The third and most important influence of signals on the dis-ease process is thought, the action of the mind. Mind-related illnesses do not require that there be anything physically wrong with the body at the outset of the dis-ease. Health is predicated upon the nervous system’s ability to accurately perceive environmental information and selectively engage appropriate, life-sustaining behaviors. If a mind misinterprets environmental signals and generates an inappropriate response, survival is threatened because the body’s behaviors become out of synch with the environment. We may not think that a thought could be enough to undermine an entire system, but, in fact, misperceptions can be lethal.
And I ready myself to go down the rabbit hole. This is getting into the dangerous territory of “positive thinking,” the idea that you can think your way to health.
Consider the situation of a person with anorexia. While relatives and friends clearly perceive that this skin-and-bones individual is near death, the anorexic looks in a mirror and sees a fat person. Using this distorted view, that resembles an image in a funhouse mirror, the anorexic’s brain attempts to control a misperceived runaway weight gain, by-oops!-inhibiting the system’s metabolic functions.
The brain, like any governing entity, seeks harmony. Neural harmony is expressed as a measure of congruency between the mind’s perceptions and the life we experience.
This strikes me as a contradiction to his earlier claim that disease is caused by defective proteins and chemical signalling. As for inhibiting metabolism, I would think that the metabolism is inhibited by malnourishment from starving oneself, not directly by the nervous system. If the perceived fatness triggered a change, I would think it would raise metabolism to burn off the alleged fat or encourage the person to engage in high activity to burn off excess energy. Of course, obesity isn’t a classical problem with humanity. We didn’t evolve with any expectation of being obese, but in expectation of famine, so I don’t find it surprising that we lack an innate inclination to burn off weight, just socially enforced ones.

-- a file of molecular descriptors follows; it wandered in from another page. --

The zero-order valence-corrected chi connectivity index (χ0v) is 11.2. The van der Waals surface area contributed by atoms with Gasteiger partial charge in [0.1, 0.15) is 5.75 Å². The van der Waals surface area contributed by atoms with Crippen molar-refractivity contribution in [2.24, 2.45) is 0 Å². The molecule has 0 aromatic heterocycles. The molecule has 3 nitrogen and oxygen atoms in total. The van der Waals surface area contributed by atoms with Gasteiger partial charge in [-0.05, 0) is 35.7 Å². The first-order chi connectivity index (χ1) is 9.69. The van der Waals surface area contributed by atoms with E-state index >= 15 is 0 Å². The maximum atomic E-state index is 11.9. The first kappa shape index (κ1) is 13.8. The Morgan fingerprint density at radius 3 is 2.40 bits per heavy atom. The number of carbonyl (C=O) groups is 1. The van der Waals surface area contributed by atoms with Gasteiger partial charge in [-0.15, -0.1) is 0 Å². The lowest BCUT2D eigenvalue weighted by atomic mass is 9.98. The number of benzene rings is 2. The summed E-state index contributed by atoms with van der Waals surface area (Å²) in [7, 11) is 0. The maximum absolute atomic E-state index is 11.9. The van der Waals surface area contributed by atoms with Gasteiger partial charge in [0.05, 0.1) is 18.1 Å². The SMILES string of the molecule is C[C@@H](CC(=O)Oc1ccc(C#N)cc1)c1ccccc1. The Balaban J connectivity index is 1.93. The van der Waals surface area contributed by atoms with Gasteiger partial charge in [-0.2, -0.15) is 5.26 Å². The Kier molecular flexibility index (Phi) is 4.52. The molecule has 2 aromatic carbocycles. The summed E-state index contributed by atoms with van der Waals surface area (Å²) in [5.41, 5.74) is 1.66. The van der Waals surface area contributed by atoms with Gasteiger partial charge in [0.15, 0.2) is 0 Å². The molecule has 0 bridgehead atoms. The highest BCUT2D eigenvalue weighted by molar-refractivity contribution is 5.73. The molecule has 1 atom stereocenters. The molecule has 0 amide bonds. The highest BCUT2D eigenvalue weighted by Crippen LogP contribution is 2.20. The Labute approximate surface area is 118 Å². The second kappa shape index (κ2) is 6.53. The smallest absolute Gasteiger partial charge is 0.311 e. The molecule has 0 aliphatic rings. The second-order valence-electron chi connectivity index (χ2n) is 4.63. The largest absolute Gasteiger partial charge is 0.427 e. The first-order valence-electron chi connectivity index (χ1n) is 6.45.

It’s my understanding that it’s social forces behind anorexia by giving people, especially women, unrealistic expectations for body shape and basing a person’s social value on appearance. She perceives a strong social pressure to be thin, so she starves herself until she is thin. Possibly, if she doesn’t find the acceptance she thought she’d receive, she might rationalize that failure as still not being thin enough, so she continues to starve herself. It can become a vicious cycle if people end up avoiding her because she appears sick and she misinterprets that avoidance as resulting from still not being thin enough. I don’t know if it’s true, but I would expect people who follow celebrities and fashion culture to be more vulnerable to anorexia and other eating disorders because they’re more likely to see people on extreme diets or tweaked unrealistically by digital editing being held up as role models. Accordingly, I would expect people who aren’t into fashion or celebrities to have a much lower incidence of anorexia.
An interesting insight into how the mind creates harmony between its perceptions and the real world is frequently illustrated in stage hypnosis shows. A volunteer from the audience is invited onstage, hypnotized, and asked to pick up a glass of water, which the volunteer is told weighs one thousand pounds. With that misinformation, the volunteer struggles unsuccessfully with straining muscles, bulging veins, and perspiration. How can that be? Obviously the glass doesn’t weigh one thousand pounds even though the mind of the subject firmly believes that it does.
Hypnotism is a funky topic, and it’s nothing like the kind you see in cartoons. If you don’t believe in the power of hypnotism, you can’t be hypnotized. It’s quite similar to many religious experiences where people will react a certain way because there’s an overriding social pressure to react that way. If a person is expected to fall over from the priest or guru’s spiritual pressure, they will do so under their own power because it’s expected for them to fall. They will even internally rationalize away their own agency and distort their own memories and perception of cause and effect. As for the hypnosis subject lifting the thousand pound glass, I think that they would tense up their muscles because they’re expected to play along with the act. They’ll tense up in a way other than that of lifting a weight in order to construct the socially accepted narrative that the glass is heavy or pretend that he’s been controlled into believing the glass is heavy. He’d have to strain to try to lift it, but if he actually put that effort into a lifting action, he’d hurl the glass upward instead of failing as he would be expected to. Bear in mind that the example Lipton illustrates sounds very much like an act that would be done on stage, where people are expected to put on an act. Hypnotism on stage can be an effective way for people to rationalize away their inhibitions because society gives them a pass for allegedly not being in control of their actions.